Make Germany Great Again! I can speak for several of these countries and can't say you are far off. Well done! I would add to Californians they do dumb shit like go volunteer at refugee camps to appease their white guilt.

  ·  8 months ago (edited)

Nah, I married a Philipino chick once for that—13 months later I realized Californians are way better at helping refugees than picking wives! And then another 16 years needs to pass until we can do both without any hiccups—“guilty!”

I feel Germans pain when they introduce themselves, it sucks! I’m almost tempted to say “it’s ok, it’s ok, it’s ok.” Happy Thursday, @balticbadger, thanks for checking out what I think.

edit Eh, Pura just woke up and said “how’d it do?” Your comment is the first one I mentioned to her and I laughed out loud again! “Appease their white guilt”—that’s funny.

Good!! 😆🤣 I love your sense of humor it is sadly lacking in this world!

6 words away from 5k words which I read for an hour😁 your verdict is really interesting @dandays
I trust you for whatever you said based on your experience, and I love the couple pictures 😍😍😍 the cover image got 🌟🌟🌟🌟🌟 to cover the image of the author without mentioning green eyes and 6'1 tall 😂😮

Well if it isn’t the sweetest chef! Hello, @cicisaja, I didn’t take into consideration the amount of time it would take for someone to read one of my articles when English isn’t their first language. Even then, these thumbs of mine just type, type, type, type, type.. 5k, though?! Lol! Thank you for pointing that out, even for someone like me, that has to be a record.

Thank you for keeping an eye on us as long as you have, Cici, I always look forward to what you have to say, and thank you for always being so nice. I’ll try to keep this response shorter than the article—it’s a pleasure to be your mutual follower, @cicisaja, I could write 10k words about you, you’re just so dang sweet. :green eyed wink:


Hahaha.. I just can't stop reading and afraid to miss important information from around the world while sitting at my sofa and left my monsters for a while ... when I came to England I was thinking the man at the subway train but when you mentioned about "the circus like us" ... I got that😁

So.. I will wait for other Italia and falavel stories too

You have some interesting perspectives brother. You hit Cali right on the head lol (and a few other places i can think), money money money.

I literally never need a passport or shit, to even leave my couch, reading some of your posts. 👍🏿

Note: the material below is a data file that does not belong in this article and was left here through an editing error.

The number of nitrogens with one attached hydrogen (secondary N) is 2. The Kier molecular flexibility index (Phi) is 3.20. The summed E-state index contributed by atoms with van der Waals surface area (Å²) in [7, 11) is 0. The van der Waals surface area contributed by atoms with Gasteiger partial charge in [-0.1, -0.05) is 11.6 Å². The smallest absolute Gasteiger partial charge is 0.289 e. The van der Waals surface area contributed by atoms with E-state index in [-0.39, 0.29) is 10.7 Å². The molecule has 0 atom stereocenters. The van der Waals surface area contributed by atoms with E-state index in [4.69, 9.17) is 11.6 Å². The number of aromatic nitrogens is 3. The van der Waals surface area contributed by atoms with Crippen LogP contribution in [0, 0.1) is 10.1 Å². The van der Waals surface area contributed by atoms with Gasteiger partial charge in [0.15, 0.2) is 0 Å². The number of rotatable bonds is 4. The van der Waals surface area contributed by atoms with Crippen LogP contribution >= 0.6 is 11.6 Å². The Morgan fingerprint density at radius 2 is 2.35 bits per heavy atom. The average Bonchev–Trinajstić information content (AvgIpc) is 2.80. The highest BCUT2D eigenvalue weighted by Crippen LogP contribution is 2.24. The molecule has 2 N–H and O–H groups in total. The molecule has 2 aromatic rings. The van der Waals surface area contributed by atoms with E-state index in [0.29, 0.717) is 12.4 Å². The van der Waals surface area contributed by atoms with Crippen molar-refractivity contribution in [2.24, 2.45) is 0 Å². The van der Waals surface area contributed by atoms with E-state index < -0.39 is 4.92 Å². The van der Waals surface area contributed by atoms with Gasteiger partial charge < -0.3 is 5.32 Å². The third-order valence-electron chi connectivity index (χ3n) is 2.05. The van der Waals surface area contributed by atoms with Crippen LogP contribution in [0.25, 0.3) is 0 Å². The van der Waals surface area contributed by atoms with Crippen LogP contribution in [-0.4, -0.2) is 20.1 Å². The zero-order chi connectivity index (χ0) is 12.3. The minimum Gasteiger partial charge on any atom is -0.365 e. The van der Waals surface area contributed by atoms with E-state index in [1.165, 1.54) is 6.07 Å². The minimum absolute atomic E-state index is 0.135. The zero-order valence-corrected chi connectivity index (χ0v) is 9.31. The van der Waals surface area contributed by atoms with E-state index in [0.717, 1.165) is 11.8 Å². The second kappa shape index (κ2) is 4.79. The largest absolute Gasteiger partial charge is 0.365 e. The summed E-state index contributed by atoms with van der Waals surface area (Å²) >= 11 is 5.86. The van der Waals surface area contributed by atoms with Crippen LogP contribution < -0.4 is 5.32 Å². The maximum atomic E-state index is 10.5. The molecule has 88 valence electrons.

·  8 months ago (edited)

“I’d like the record to show Judge D and A said ‘California is sad’.” What’s up @idig?! Good morning for Rome, I appreciate you keeping an eye on us dude, means a lot!

Touché on the passport, these devices don’t require them and they’re all you and I need to stay updated with each other’s pickers and bit__ers. Ha!! (I just made that up)

Eh, funny fact. Pura talks to her mother nearly every day, right, especially now since we’re battling her gut issue. I’ve been working on this article here and there when we have time over the past several day’s. Well, Pura doesn’t check me out until it’s posted but has a fairly good idea what it’s going to sound like cuz she knows me and knows what it’s about. Well, she’s been on the line with her mother a couple times recently like “Arts is working on this article where he mentions the cultures we’ve been around....” Eh, as soon as she read it last night she was like “OH ISH!”

Oh Shit lol. Pickers & Bitchers haha


I got so excited about that whipped backflip I responded on the wrong comment. Lol!


“Arts is working on this article where he mentions the cultures we’ve been around....” 👍🏿

OOOOOOOOOOHH!!! No’fa King WAY!! Dude I never knew anyone would even consider that on a dirt bike. Man, how in the heck is that bar ever going to be topped?! That’s incredible. Never would’ve guessed that would be pulled off. Thanks for showing me.

Ha ha lol, yeah that ish is dope. If our bodies were only a little more durable 😂🎄👍🏿

Doooood. Atmosphere has been on silence a good 5 years now and just cane out again last week. When I beat gives you the chills, just share it with someone who may appreciate it. “Injoy!”

Ah thanks dude!👍🏿

Thats cool "after 5 years". Yeah that ish was pretty dope, another artist i haven't heard of. Cinco de mayo is my Bday (he said it in the song lol)

My pleasure!

Oh, great. It was a very pleasant article. Many different cultures and lives.

Your sincere expression has made the writing even more beautiful. I learned a lot. Thank you.

Such a nice response, @electrotechnic, thank you for encouraging and supporting what I have to say, I really appreciate that.

I hope you’re enjoying your week, your kind words are really nice to read. Happy holidays to you and yours, do keep in touch—thank you!

I started with the Pantheon post, but had to run over here when I saw an actual picture of the lovely @puravidaville. Whew, glad you didn't get a chance to blast us Southerners yet, though then I can just claim my Yankee roots. Not sure if that's any better, though. ;) I'm kind of partial to Polish guys, so looking forward to seeing if you make it there for a verdict one day....

Hope your lady is hanging in there! Sending both of you warm happy holiday wishes from Atlanta!

  ·  8 months ago (edited)

Bet you never had someone comment on your discord about ‘sure am glad you saw this article’ before you even commented on the article he’s replying to right now.

If you’re a fan of Polish people then I am too! A friend of Plants is a friend of mine! Thanks for keeping an eye on us, refer back to the first sentence.